Neil deGrasse Tyson was on the 'Hot Ones' show where he explained the universe while eating spicy wings. Funny premise which has led to him saying what I believe should be a quote for the ages. Read and integrate this deeply for the implications are critical:
Host: "Over the last 10 years or so, have you seen an increase in the number of people maybe think these things (bunk crazy ideas)?"
N.D.T: "I think that number of people may be the same over time. They just now, can write a blog that the whole world has access to via a search engine. You'd be alone with your own view that has no correspondence to objective reality. And you type it in to a Google search, and it'll find every other person like you, who think the same way, giving you the false sense that you're actually onto something, that you have some deep insight into the world that no-one else has. This is delusional. The Internet landed in our laps without creating a curriculum that empowers you to know when someone online is full of shit."
Check-out the whole thing here: https://youtu.be/Da8-QfGemgo
DON’T WANT TO FALL FOR FAKE NEWS? DON’T BE LAZY
"Huckabee Sanders shared an altered video of a press briefing with Donald Trump, in which CNN reporter Jim Acosta's hand makes brief contact with the arm of a White House Intern. The clip is of low quality and edited to dramatize the original footage; it's presented out of context, without sound, at slow speed with a close-crop zoom, and contains additional frames that appear to emphasize Acosta's contact with the intern.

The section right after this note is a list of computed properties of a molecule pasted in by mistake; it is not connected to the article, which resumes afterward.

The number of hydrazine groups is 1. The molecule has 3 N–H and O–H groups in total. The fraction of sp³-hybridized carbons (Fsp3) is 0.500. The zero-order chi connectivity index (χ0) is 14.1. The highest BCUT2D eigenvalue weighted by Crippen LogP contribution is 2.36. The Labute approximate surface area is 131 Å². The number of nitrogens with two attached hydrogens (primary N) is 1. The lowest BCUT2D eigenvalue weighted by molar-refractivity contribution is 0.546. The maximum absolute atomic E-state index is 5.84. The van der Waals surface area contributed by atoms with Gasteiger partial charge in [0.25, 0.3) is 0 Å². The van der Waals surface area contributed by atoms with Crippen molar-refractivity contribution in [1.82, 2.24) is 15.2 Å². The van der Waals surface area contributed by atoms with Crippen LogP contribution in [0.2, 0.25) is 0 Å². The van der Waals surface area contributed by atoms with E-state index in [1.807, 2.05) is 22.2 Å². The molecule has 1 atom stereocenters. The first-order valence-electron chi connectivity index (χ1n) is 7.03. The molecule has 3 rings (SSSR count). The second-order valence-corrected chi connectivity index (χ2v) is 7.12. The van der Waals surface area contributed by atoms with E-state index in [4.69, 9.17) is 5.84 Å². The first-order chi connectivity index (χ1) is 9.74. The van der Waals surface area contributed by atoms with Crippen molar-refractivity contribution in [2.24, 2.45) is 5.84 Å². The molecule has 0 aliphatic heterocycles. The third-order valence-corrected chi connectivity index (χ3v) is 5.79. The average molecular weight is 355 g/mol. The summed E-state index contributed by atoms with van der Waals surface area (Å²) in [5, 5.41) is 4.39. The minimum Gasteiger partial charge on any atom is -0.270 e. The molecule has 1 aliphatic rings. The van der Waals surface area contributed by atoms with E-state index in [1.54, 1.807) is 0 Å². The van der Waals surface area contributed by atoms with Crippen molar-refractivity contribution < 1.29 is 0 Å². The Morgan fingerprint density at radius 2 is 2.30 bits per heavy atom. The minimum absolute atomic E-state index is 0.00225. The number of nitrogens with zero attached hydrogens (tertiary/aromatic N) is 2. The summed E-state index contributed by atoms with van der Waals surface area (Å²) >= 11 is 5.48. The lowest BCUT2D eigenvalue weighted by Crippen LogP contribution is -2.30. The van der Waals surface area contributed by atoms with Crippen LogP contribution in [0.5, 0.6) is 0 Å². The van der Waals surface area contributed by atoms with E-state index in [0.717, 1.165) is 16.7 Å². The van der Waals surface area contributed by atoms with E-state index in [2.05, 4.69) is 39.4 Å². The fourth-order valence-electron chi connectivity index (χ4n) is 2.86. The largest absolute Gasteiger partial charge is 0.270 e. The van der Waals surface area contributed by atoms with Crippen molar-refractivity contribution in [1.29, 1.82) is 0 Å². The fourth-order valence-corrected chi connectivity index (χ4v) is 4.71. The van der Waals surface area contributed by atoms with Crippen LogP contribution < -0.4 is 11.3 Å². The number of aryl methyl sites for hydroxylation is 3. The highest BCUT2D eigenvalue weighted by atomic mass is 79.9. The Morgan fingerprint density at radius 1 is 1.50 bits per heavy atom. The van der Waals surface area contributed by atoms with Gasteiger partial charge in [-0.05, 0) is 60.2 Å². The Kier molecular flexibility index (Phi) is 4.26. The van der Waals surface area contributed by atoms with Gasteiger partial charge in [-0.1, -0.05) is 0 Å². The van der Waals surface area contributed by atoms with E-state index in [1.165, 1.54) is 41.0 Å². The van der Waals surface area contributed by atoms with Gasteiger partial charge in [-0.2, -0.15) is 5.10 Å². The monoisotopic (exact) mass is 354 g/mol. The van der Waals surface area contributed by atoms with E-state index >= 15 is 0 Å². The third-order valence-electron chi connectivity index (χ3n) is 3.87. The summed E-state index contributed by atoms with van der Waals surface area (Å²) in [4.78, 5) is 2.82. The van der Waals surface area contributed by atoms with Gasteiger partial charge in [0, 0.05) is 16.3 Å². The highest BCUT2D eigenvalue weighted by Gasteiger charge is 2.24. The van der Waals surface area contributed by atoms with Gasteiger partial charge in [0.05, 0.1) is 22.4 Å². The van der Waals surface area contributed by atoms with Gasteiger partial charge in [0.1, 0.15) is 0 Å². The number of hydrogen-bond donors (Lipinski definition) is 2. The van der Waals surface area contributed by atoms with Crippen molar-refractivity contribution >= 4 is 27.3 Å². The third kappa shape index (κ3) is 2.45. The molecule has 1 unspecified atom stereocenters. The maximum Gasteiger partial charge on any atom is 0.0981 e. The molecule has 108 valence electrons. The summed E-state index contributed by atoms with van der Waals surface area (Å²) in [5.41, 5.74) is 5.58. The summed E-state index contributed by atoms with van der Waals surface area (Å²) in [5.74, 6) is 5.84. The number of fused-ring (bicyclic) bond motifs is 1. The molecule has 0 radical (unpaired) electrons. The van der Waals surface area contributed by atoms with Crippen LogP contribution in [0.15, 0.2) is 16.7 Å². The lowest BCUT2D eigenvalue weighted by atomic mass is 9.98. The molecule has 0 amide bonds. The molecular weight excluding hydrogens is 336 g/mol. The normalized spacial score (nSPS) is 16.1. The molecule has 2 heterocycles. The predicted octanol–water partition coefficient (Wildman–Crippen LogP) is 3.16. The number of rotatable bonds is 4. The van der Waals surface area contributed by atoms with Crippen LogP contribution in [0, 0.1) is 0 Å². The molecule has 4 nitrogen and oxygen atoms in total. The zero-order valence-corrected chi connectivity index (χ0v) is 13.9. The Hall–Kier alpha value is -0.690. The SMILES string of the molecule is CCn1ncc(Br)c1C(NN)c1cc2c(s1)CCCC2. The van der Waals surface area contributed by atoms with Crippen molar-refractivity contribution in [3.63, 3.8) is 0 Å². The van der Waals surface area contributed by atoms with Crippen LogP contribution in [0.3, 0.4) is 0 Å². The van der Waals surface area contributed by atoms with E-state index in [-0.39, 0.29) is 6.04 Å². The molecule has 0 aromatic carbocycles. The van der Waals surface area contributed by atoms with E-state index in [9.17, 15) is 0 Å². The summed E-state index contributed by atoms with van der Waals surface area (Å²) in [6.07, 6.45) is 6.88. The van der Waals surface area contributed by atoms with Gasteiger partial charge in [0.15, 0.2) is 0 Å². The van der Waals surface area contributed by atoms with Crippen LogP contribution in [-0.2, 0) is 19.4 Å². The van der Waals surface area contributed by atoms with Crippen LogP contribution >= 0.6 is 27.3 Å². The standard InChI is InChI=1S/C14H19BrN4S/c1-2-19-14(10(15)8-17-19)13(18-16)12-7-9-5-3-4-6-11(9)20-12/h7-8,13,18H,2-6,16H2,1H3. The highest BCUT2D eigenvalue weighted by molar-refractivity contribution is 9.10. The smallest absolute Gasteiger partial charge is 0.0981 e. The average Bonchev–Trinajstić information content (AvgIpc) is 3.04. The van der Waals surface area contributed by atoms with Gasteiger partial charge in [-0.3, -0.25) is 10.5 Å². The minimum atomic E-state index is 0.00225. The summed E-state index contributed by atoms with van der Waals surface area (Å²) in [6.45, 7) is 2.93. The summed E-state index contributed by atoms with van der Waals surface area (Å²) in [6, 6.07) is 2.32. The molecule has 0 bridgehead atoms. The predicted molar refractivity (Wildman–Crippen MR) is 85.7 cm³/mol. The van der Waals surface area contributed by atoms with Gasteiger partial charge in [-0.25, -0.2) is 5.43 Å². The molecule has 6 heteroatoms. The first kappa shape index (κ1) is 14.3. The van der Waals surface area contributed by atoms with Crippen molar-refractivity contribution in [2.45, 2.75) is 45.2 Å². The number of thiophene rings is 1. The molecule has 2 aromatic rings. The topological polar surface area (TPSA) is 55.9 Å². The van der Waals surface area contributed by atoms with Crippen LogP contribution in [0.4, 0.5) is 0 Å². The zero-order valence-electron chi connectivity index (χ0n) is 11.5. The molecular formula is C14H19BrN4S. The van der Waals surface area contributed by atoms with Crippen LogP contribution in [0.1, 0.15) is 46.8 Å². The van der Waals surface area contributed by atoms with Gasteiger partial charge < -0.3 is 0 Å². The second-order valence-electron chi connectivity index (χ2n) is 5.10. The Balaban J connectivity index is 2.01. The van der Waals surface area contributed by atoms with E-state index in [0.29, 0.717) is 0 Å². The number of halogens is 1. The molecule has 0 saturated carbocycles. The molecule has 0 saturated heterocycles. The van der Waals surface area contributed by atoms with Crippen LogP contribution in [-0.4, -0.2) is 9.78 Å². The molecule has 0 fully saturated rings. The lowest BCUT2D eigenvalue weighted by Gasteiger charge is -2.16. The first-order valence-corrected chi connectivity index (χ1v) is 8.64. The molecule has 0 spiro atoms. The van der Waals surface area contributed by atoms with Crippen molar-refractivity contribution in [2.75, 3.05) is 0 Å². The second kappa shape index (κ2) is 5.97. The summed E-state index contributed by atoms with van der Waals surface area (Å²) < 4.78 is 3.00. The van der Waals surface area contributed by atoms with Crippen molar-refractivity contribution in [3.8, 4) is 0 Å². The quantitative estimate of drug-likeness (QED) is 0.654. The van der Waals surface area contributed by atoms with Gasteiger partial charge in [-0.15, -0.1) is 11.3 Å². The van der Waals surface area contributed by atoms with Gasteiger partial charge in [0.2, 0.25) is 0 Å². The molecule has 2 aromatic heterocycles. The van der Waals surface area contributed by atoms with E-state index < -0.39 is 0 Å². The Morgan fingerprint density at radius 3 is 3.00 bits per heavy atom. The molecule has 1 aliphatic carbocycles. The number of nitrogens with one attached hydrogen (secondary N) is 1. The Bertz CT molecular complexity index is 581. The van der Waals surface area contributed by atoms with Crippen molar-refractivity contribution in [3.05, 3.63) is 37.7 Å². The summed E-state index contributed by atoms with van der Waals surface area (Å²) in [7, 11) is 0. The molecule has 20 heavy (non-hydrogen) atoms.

And yet, in spite of the clip's dubious provenance, the White House decided to not only share the video but cite it as grounds for revoking Acosta's press pass. "[We will] never tolerate a reporter placing his hands on a young woman just trying to do her job as a White House intern," Sanders said. But the consensus, among anyone inclined to look closely, has been clear: The events described in Sanders' tweet simply did not happen.
This is just the latest example of misinformation roiling our media ecosystem. The fact that it continues to not only crop up but spread—at times faster and more widely than legitimate, factual news—is enough to make anyone wonder: How on Earth do people fall for this schlock?
To put it bluntly, they might not be thinking hard enough. The technical term for this is "reduced engagement of open-minded and analytical thinking." David Rand—a behavioral scientist at MIT who studies fake news on social media, who falls for it, and why—has another name for it: "It's just mental laziness," he says."